How? In many ways. The imagery of a painting may deliver a direct response by indicating a course of action to follow or avoid. The dominant colors may resonate with the questioner and convey a deep meaning or a helpful mood. Details of the work’s creation or provenance may carry the weight of a response. Any- and everything about the work may be brought into play, from art history to the peculiar qualities of a certain shade of orange.

And, as we’ve discovered in playing Art-o-mancy for many years, the oracle doesn’t need to be a work of art; any objects — including fire extinguishers and wayfinding signs — can become full of meaning when a questioner really interrogates them.

The main thing is that the player, helped by the guide and any other people in the group, explores the piece with an open mind and the desire to find an answer. In that way a museum object is transformed from an impersonal cultural entity into a very personal source of wisdom and inspiration. And the museum becomes more than a site of cultural authority—it becomes the home of a work of art or culture that really “speaks to” a visitor.

Most recently, Jon and I conducted a two-hour Art-o-mancy workshop at the Minneapolis Institute of Arts, in which 17 trained Oracle Guides led 42 Art-o-mancers on a personal journey through the museum. The group included high school students, middle-aged hipsters, mothers and daughters, and older people with open minds.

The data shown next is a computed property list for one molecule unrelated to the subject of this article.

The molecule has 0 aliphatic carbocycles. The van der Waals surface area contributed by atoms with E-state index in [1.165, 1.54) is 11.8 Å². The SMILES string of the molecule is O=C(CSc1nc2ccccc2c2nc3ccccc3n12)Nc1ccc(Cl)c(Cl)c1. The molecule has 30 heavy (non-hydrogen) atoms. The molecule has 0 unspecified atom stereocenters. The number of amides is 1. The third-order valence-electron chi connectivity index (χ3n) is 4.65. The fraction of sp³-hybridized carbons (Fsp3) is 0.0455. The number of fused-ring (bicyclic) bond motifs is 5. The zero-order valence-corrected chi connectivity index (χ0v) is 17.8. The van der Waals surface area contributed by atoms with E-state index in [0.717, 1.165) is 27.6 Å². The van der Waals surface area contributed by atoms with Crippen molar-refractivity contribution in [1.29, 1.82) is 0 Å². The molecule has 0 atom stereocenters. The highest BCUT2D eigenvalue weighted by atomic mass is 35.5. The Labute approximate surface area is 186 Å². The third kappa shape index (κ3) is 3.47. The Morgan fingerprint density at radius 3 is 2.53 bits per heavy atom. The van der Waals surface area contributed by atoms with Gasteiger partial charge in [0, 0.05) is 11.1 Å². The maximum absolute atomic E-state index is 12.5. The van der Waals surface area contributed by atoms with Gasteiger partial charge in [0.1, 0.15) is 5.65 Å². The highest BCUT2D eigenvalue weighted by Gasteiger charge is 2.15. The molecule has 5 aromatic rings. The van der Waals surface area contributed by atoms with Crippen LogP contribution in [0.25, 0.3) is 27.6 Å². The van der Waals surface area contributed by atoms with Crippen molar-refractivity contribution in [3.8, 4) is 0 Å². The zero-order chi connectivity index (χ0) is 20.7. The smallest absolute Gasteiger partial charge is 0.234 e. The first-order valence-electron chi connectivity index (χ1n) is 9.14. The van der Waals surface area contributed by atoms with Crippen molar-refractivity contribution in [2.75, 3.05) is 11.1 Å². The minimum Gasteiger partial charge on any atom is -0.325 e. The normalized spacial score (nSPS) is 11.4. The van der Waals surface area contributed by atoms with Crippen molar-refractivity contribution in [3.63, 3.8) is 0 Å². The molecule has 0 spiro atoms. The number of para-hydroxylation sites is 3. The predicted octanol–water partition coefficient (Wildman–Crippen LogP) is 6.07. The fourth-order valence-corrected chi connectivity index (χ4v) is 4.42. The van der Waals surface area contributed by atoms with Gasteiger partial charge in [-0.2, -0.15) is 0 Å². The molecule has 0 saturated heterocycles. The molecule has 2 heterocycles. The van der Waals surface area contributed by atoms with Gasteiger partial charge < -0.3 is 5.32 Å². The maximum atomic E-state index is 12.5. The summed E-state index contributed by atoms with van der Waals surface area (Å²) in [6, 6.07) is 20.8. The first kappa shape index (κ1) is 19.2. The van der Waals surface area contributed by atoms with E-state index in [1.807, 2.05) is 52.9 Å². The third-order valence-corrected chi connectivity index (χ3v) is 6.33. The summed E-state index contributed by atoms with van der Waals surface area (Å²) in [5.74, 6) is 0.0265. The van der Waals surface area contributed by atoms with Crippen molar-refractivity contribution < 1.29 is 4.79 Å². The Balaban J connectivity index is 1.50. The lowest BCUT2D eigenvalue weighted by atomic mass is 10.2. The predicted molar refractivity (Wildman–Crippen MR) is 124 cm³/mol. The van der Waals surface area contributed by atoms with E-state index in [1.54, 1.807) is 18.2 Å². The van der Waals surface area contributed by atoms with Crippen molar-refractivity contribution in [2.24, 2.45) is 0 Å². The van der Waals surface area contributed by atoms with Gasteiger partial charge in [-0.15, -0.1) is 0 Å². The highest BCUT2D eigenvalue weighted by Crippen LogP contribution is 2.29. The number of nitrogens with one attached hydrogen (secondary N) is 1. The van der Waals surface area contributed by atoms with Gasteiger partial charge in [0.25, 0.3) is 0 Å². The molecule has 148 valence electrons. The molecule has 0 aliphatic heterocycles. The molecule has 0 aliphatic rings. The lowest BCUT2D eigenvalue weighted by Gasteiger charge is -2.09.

We met as a large group for an introduction then split up into small groups. Each Oracle Guide took their group into the galleries and led each of them through the process described above. When we came back together as a large group, here are some of the comments made by participants:

“I learned from walking blind-folded, then looked at the art much more intensely—especially art I would usually bypass.”

“Art-o-mancy was a fun new way to experience the museum and tap into my intuition. I was dumbfounded by where I landed.”

“My question was: ‘Why is my desire for possessions never satisfied?’ I was led to Dutch artist Ary Scheffer’s painting of Christus Consolator, depicting Jesus liberating oppressed people. I interpreted this to mean that spiritual seeking provides more meaning than ‘worldly goods’ and perhaps I can have an ongoing relationship with a spiritual ‘consolatory.’”

“I liked the camaraderie, the depth of the experience along with the light-heartedness of the approach, and the overall sense of fun.”

I’d love to hear from you about your thoughts on Art-o-mancy. Could you see it working in your museum? Is it something you would like to play yourself? Please use the comments section, below, to let me know if you would like to connect with me to talk about the game.

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  1. I love the thought of being a guide as well as participating! Having spent a good portion of my life in art museums, my 'game' has always been to intuitively connect with the artist…standing just a foot or two from a famous painting, I would let myself be filled with the emotions of the artist. This game turns that concept on its head and points it at me!

  2. I am curious how this could be adapted to other settings where people tend to seek out to reflect, like a nature preserve or park.